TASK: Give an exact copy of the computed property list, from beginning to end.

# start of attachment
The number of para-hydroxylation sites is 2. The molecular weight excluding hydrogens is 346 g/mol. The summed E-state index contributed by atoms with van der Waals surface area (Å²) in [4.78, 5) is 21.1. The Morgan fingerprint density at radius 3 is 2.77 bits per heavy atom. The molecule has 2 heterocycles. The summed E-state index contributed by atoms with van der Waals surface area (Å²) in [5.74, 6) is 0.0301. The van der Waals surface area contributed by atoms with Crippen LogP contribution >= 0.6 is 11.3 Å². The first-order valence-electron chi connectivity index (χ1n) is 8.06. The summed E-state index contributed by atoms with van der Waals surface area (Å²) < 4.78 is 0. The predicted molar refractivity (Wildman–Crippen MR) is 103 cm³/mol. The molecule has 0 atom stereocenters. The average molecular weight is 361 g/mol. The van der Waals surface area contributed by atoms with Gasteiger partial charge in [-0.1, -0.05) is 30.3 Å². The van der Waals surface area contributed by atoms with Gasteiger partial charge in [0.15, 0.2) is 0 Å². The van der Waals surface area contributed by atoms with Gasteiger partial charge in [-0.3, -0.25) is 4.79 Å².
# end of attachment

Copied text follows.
The number of para-hydroxylation sites is 2. The molecular weight excluding hydrogens is 346 g/mol. The summed E-state index contributed by atoms with van der Waals surface area (Å²) in [4.78, 5) is 21.1. The Morgan fingerprint density at radius 3 is 2.77 bits per heavy atom. The molecule has 2 heterocycles. The summed E-state index contributed by atoms with van der Waals surface area (Å²) in [5.74, 6) is 0.0301. The van der Waals surface area contributed by atoms with Crippen LogP contribution >= 0.6 is 11.3 Å². The first-order valence-electron chi connectivity index (χ1n) is 8.06. The summed E-state index contributed by atoms with van der Waals surface area (Å²) < 4.78 is 0. The predicted molar refractivity (Wildman–Crippen MR) is 103 cm³/mol. The molecule has 0 atom stereocenters. The average molecular weight is 361 g/mol. The van der Waals surface area contributed by atoms with Gasteiger partial charge in [-0.1, -0.05) is 30.3 Å². The van der Waals surface area contributed by atoms with Gasteiger partial charge in [0.15, 0.2) is 0 Å². The van der Waals surface area contributed by atoms with Gasteiger partial charge in [-0.3, -0.25) is 4.79 Å².